Joshua Bronfman has a great post on the importance of the German motet: “A colleague of mine recently said: “I make it a point to do a German motet every year.” That statement sort of blew me away, and changed the way I program for my top college choir. I thought, “Well, of course,” but it wasn’t a thing I actually did. Since then I’ve changed, and every year I’ve made it a point to program at least one, and sometimes two, German motets in my season.”
A transcription of Flight of the Bumblebee, performed by Yuja Wang. I usually take it a little faster myself, but her tempo is also impressive.
More from Richard Sparks on auditioning.
Richard Sparks has an article on how to audition singers. I do it much the same way, and I also find that fewer students know “My Country ‘Tis of Thee” as you might think!
Valery Gergiev has conducted a lot this year. From last August to the end of this month, Gergiev has conducted 261 concerts. That works out to essentially five concerts per week. It’s hard to imagine being able to know your music well enough, nor does it seem wise to have so many performances (and thus so many rehearsals) while traveling that much. But, that makes it all the more impressive that Gergiev could keep it up all year. Kudos to him!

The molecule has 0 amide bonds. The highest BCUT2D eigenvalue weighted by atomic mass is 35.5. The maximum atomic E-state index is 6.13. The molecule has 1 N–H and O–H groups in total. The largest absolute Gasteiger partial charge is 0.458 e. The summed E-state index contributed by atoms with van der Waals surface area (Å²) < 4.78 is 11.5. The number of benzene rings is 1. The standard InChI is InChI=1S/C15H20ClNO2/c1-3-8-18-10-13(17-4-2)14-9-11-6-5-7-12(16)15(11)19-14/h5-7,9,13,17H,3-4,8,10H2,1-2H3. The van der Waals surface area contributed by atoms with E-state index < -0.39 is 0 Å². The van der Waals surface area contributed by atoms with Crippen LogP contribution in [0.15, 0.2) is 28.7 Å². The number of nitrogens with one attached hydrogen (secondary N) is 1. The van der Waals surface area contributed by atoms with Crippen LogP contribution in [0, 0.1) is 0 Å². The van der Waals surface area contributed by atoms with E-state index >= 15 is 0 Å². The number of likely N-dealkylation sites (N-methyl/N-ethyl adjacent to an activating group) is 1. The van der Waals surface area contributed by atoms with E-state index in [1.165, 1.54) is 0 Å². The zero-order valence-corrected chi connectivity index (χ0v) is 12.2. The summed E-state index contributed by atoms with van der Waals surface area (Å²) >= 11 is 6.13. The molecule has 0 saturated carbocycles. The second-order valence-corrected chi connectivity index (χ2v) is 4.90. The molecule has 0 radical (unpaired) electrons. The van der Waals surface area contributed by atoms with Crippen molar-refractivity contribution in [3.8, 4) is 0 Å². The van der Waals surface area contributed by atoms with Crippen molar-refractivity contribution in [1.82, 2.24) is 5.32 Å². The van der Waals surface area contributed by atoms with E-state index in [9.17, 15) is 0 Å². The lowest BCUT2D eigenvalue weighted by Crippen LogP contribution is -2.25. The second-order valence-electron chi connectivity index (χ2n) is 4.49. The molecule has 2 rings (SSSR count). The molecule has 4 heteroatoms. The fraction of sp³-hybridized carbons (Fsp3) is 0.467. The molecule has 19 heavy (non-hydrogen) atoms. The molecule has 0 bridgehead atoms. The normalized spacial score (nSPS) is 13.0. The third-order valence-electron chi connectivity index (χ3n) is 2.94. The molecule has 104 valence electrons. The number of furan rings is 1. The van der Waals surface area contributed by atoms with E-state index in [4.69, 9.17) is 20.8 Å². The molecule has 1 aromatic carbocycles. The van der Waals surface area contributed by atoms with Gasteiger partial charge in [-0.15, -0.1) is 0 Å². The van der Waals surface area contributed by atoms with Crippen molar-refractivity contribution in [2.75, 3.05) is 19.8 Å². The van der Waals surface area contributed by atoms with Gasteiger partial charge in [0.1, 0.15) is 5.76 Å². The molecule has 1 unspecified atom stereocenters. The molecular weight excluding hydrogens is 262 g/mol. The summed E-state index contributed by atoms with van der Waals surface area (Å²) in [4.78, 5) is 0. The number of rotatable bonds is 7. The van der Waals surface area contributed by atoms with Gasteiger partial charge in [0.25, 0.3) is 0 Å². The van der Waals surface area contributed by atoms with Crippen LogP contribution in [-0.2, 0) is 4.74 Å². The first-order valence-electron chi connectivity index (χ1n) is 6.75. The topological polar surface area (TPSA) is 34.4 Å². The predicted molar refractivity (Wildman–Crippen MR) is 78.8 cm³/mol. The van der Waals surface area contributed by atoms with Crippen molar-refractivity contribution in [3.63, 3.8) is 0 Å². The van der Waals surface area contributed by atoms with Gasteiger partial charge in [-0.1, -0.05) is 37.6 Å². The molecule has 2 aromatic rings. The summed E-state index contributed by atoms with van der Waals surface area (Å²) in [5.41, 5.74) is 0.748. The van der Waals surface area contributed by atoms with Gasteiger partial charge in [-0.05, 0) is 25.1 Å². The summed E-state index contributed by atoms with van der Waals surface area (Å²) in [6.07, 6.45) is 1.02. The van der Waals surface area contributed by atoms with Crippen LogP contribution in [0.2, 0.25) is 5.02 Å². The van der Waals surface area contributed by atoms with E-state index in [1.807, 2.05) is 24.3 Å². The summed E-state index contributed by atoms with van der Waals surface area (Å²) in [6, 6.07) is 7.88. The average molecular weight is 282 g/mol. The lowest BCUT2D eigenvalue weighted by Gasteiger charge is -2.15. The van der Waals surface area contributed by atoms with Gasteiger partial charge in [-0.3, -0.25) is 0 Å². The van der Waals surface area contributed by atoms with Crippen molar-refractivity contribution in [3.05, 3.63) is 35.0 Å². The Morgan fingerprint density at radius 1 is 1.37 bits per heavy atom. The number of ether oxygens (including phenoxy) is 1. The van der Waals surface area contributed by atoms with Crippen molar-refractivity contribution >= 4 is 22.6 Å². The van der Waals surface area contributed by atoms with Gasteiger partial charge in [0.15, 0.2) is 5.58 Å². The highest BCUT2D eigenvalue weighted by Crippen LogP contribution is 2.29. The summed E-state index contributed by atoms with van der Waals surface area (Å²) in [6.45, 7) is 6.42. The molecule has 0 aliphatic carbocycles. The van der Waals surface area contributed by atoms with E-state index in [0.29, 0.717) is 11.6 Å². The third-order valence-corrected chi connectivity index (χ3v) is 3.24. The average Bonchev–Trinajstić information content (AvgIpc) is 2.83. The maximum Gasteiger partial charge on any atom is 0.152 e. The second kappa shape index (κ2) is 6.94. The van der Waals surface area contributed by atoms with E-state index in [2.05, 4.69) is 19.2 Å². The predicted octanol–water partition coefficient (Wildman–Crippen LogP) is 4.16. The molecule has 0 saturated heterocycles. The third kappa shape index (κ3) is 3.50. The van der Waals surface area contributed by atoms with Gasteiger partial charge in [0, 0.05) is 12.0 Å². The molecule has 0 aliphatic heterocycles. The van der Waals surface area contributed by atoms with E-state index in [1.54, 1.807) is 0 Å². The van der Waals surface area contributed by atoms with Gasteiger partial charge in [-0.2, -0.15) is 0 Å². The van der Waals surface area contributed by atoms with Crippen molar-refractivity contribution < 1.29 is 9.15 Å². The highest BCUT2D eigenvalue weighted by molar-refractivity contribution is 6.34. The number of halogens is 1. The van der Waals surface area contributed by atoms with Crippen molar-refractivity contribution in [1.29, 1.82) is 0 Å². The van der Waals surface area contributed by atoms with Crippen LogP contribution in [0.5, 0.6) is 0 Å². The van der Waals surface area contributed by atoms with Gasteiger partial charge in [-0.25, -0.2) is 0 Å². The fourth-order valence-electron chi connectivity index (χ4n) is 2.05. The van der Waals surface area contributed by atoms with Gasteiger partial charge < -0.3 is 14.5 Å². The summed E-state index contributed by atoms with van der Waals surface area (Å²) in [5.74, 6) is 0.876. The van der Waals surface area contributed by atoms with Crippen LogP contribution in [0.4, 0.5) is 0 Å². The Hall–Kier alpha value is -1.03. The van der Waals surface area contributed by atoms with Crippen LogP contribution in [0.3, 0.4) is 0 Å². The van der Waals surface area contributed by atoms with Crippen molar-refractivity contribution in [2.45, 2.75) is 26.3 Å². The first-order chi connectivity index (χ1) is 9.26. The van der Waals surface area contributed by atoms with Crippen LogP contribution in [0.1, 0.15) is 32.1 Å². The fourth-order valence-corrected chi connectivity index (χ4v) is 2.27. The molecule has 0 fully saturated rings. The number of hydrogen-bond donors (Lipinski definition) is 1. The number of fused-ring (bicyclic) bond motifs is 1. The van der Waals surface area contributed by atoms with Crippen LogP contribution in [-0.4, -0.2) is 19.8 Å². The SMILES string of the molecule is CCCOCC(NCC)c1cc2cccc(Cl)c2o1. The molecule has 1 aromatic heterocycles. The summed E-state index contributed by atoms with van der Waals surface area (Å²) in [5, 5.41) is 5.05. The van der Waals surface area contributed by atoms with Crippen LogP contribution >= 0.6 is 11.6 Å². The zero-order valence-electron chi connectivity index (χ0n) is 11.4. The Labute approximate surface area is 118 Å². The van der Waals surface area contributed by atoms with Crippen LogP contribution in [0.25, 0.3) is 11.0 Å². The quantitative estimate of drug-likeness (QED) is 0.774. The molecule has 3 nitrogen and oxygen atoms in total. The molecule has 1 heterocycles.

A funny picture that mimics a parable about choral conductors — they waste rehearsal time describing vivid imagery when there’s really no need. One of my conducting teacher’s mantras was “say it in five words or less.” We could all use that reminder every once in a while.
Richard Sparks on how to audition singers. It’s important to hear your singers individually, even in a non-auditioned chorus, as it gives you an idea of the ensemble as a whole and so you can place your singers more effectively.